Leave it to Sloane Stephens to distill her feelings about a slump into a few choice words:

Why did you want this one more than other ones?

"Because I'm tired of f___ing losing!...You gotta figure it out somewhere, and it kind of like eventually gets going, but you have to, like, make it happen for yourself. Like I have to show energy and fight and try to like turn it around for myself."

Aryna Sabalenka (photo by Daniel Ward) 
Aryna Sabalenka was also quite humorously forthcoming about her work with a sports psychologist:

"I actually worked with her for like, two years, and it's really helped me a lot, because two or three years ago I was like really deep, like really crazy. Like if you look back, like, try to find some matches--ITF tournaments--you'll see the big difference. Right now I am still crazy. I still get pissed like really easily, but it's better. Still need to improve."

If we listen--really listen--to these athletes, we can pick up some tips for our own lives. Tennis, after all, is about winning, losing, setting goals, staying in the present, and challenging our assumptions about ourselves. Sounds like life to me.

Thursday, April 4, 2019

USA dominates Charleston quarterfinals

Top seed Sloane Stephens (photo by Daniel Ward)
Four of the eight quarterfinalists at this year's Volvo Car Open are players from the USA, and--making the equation even more unusual--all four of them are in the same half of the draw. Top seed and 2016 champion Sloane Stephens, Madison Keys, Monica Puig, and Danielle Collins are all in the top half of the draw. Puig is the only unseeded player left in the draw.

Here is the quarterfinal draw:

Sloane Stephens (1) vs. Madison Keys (8)
Stephens and Keys have played each other three times (once on clay, at the French Open), and Stephens has won all three matches in straight sets. Both players have excelled in Charleston: Stephens was the 2016 champion, and Keys was the runner-up in 2015.

Monica Puig vs. Danielle Collins (11)
Puig and Collins have played each other twice, both times on hard courts, and are tied 1-1. Puig reached the quarterfinals by upsetting 3rd seed Aryna Sabalenka in the third round.

Belinda Bencic (9) vs. Petra Martic (16)
Bencic and Martic have never played each other. Bencic's best showing at the Volvo Car Open occurred in 2014 (the tournament was the Family Circle Cup at that time), when she reached the semifinals.

Caroline Wozniacki (5) vs. Maria Sakkari (15)
Wozniacki and Sakkari have played each other only once, on a hard court in Wuhan, and Sakkari won that match. Wozniacki, the Charleston champion in 2011, was also the runner-up in 2009.

2nd and 3rd seeds both out in Charleston third round

2nd seed and defending champion Kiki Bertens was eliminated from the Volvo Car Open draw today by Maria Sakkari, who defeated Bertens 7-6, 6-3 in a match that lasted almost two hours and which featured an especially exciting first set tiebreak. Bertens went up 5-1 in that tiebreak, only to have Sakkari win three straight points, then eventually bring the score even. Both players had set points, but 8-all proved to be the breaking point for the Greek player, who escaped from the tiebreak with a 10-8 score.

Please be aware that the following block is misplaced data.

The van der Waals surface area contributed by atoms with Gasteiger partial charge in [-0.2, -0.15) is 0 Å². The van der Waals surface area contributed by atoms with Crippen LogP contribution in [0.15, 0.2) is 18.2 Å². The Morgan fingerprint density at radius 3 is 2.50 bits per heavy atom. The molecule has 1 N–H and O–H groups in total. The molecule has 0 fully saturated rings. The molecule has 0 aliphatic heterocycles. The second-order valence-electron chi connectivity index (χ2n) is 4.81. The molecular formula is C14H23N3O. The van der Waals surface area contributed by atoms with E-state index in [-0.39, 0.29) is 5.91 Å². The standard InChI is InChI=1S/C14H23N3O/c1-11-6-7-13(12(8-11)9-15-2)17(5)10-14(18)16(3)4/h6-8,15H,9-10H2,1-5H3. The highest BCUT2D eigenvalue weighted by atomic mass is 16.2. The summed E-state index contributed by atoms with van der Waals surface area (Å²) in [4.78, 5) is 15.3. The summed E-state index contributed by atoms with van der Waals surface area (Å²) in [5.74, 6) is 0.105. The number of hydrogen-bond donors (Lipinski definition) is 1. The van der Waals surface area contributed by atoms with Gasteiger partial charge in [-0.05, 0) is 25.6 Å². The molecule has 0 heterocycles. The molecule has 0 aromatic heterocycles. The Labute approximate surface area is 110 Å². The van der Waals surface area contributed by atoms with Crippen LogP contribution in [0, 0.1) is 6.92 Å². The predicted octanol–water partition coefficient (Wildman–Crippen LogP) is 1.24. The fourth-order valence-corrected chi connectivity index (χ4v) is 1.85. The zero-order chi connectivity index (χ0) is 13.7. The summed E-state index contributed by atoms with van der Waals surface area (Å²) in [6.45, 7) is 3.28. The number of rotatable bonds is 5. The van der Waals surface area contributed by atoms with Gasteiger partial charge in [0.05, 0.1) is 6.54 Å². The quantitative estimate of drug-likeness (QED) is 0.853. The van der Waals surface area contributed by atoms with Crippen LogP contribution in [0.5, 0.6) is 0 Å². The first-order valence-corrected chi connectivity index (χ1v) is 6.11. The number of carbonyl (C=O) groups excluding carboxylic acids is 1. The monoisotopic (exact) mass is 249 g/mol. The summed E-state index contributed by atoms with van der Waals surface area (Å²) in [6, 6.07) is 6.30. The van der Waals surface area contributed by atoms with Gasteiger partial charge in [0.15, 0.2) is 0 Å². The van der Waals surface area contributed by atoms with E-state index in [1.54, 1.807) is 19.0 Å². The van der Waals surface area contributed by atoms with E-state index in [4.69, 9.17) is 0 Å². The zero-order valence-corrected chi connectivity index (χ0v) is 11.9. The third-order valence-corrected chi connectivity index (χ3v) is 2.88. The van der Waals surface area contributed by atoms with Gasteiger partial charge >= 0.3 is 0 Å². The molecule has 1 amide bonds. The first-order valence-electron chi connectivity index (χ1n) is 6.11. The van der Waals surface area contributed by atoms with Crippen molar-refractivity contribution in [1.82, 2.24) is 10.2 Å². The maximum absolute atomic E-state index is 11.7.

Kiki Bertens (photo by Daniel Ward)
Sakkari, seeded 15th, has a similar game style to Bertens, and their shots and strategies often mirrored each other's. Bertens was able to save only one break point, however. Later, at her press conference, she said that she hadn't felt any pressure about being the defending champion; rather, " it didn't feel like that it was the pressure, more it was like my level was not really there. I'm still a little bit searching for my level, I think, this year."

Aryna Sabalenka, the 3rd seed, fell to Monica Puig, the 2016 Olympic gold medal winner whose career has been strangely quiet since her out-of-nowhere victory in Rio. So remarkable was her 2016 win, in fact, that Puig was named Best Female Athlete of Rio 2016 by the Association of National Olympic Committees Awards.

Monica Puig (photo by Daniel Ward)
When she talked with the press, the Puerto Rican player said that she has always been results-oriented and that she is learning to be more process-oriented, and to have patience and allow her progress to unfold.

Puig will next face 11th seed Danielle Collins, who put on something of a hitting clinic in her third round match against Kaia Kanepi. Especially impressive was the first set tiebreak, in which Collins performed what I've been calling Kvitova Theatre, hitting laser-like shots onto the lines and into the farthest corners of the court.

Danielle Collins (photo by Daniel Ward)
5th seed and 2011 champion Caroline Wozniacki was taken to three sets by Mihaela Buzarnescu, but the Dane prevailed. 9th seed Belinda Bencic defeated Taylor Townsend, and 16th seed Petra Martic defeated Jessica Pegula.
In the final match of the day session, 8th seed Madison Keys defeated 10th seed (and 2017 finalist) Alona Ostapenko in straight sets. And in the night match, top seed Sloane Stephens defeated Ajla Tomljanovic 4-6, 6-4, 6-4.